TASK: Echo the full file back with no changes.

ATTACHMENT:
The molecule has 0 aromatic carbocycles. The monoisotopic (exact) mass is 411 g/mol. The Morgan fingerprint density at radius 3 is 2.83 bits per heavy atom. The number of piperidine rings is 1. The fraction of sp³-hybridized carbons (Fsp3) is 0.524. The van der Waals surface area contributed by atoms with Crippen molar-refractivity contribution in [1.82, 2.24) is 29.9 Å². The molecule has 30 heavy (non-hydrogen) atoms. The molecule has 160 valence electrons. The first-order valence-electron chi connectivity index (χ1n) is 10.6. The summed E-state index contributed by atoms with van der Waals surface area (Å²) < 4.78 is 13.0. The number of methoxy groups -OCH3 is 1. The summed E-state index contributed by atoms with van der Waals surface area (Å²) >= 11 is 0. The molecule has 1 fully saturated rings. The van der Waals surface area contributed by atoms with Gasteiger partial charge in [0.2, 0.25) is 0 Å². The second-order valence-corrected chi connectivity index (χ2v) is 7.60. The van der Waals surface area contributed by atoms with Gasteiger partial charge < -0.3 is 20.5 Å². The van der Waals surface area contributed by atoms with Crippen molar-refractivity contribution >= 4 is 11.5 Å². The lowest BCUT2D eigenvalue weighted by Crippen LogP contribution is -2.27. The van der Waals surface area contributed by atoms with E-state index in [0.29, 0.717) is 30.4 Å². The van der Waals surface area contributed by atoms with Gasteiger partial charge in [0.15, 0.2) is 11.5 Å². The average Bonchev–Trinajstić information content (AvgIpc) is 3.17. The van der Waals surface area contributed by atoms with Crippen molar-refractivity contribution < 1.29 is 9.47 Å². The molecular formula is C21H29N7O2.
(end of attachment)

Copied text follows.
The molecule has 0 aromatic carbocycles. The monoisotopic (exact) mass is 411 g/mol. The Morgan fingerprint density at radius 3 is 2.83 bits per heavy atom. The number of piperidine rings is 1. The fraction of sp³-hybridized carbons (Fsp3) is 0.524. The van der Waals surface area contributed by atoms with Crippen molar-refractivity contribution in [1.82, 2.24) is 29.9 Å². The molecule has 30 heavy (non-hydrogen) atoms. The molecule has 160 valence electrons. The first-order valence-electron chi connectivity index (χ1n) is 10.6. The summed E-state index contributed by atoms with van der Waals surface area (Å²) < 4.78 is 13.0. The number of methoxy groups -OCH3 is 1. The summed E-state index contributed by atoms with van der Waals surface area (Å²) >= 11 is 0. The molecule has 1 fully saturated rings. The van der Waals surface area contributed by atoms with Gasteiger partial charge in [0.2, 0.25) is 0 Å². The second-order valence-corrected chi connectivity index (χ2v) is 7.60. The van der Waals surface area contributed by atoms with Gasteiger partial charge < -0.3 is 20.5 Å². The van der Waals surface area contributed by atoms with Crippen molar-refractivity contribution >= 4 is 11.5 Å². The lowest BCUT2D eigenvalue weighted by Crippen LogP contribution is -2.27. The van der Waals surface area contributed by atoms with E-state index in [0.29, 0.717) is 30.4 Å². The van der Waals surface area contributed by atoms with Gasteiger partial charge in [0.15, 0.2) is 11.5 Å². The average Bonchev–Trinajstić information content (AvgIpc) is 3.17. The van der Waals surface area contributed by atoms with Crippen molar-refractivity contribution < 1.29 is 9.47 Å². The molecular formula is C21H29N7O2.